The eight-person vanguard of Cooper's relief mission, expected to last two weeks and involve potentially dozens more volunteers, touched down in the Dominican Republic as the sun set yesterday.
The airport buzzed with stories of quake victims airlifted to Dominican hospitals, dangerous Haitians set free by the collapse of the central prison, and panicky displaced people taking a run at the Dominican border, guarded by Dominican troops.
"They are desperate," airport transportation coordinator Jackie Hernandez said, "with nothing to lose."
Bearing boxes of "lac kits" for stitching lacerations, and black duffels filled with antibiotics, bandages, water, and enough food to sustain themselves, the Cooper team moved with more caution and urgency as its members worked the phones with Haitian clinics and U.S. sources, including the National Disaster Medical Center and White House staff, which gave them moment-by-moment security updates and guidance about where their skills were most needed.
There was talk of beginning at a small clinic near the border on the Dominican side that was being overrun by injured Haitian refugees, and then moving on to Leogane in Haiti, closer to the quake epicenter near Port-au-Prince.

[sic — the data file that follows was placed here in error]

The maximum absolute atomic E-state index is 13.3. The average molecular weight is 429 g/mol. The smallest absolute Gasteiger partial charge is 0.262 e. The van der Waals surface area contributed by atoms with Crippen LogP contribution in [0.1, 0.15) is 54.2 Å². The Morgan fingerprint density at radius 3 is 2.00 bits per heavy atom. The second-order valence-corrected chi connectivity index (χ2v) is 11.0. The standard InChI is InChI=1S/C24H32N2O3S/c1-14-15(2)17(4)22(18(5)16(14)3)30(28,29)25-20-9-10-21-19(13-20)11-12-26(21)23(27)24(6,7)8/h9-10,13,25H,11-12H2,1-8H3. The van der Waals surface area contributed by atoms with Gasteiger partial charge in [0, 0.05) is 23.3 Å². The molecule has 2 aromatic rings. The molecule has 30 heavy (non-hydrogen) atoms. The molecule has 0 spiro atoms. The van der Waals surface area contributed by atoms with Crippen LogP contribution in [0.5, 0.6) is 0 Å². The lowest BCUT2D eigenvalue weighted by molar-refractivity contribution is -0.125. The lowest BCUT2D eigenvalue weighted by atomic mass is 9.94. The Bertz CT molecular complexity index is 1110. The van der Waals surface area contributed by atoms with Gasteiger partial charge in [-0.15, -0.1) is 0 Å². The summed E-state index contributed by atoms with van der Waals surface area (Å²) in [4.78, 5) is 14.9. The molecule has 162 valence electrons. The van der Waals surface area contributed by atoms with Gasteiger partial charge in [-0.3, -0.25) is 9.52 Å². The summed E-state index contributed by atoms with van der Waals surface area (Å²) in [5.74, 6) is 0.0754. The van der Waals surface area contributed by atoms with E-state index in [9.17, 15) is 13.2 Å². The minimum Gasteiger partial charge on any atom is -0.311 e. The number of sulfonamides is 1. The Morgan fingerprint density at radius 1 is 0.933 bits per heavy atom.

"We have to be smart about this," said team leader Anthony Mazzarelli, Cooper's director of emergency medicine. "Otherwise, we're just doing medical tourism."
In addition to Mazzarelli, 34, and Fuller, 45, the first wave includes Ian Butler, 34, a critical-care specialist with experience at clinics in Peru, India, and Ghana; and emergency-medicine residents Angela Guerrera, 27, Josh Torres-Cruz, 29, and Jessica Mitchell. Physicians Orlando Debesa and Sacha Montas, 34, a Creole speaker, whose parents were born in Haiti, round out the team.
Every summer, Cooper Hospital sends medical personnel to a clinic in Ghana through a program, International Healthcare Volunteers, that was founded by a Cooper physician. The hospital was thinking about adding a program that would work with Haitian clinics, and Mazzarelli was scheduled to take a trip in March to explore the possibilities.
Then the earthquake struck, and in some ways, Mazzarelli said, this crisis mission is a test under fire.
Fuller, the orthopedist, said the team was prepared to see the aftermath of a lot of "crush injuries" of arms and legs. Reports from Haiti have indicated that some people with compound fractures that became infected, leading to sepsis, are dying needlessly.
"Our hope is that we can align limbs, stabilize them, and, hopefully, reduce the infection-related morbidity and mortality," he said. But under the circumstances, he quickly added, "we're under no illusion that we can provide the same care as in a hospital."
Contact staff writer Michael Matza at 215-854-2541 or email@example.com.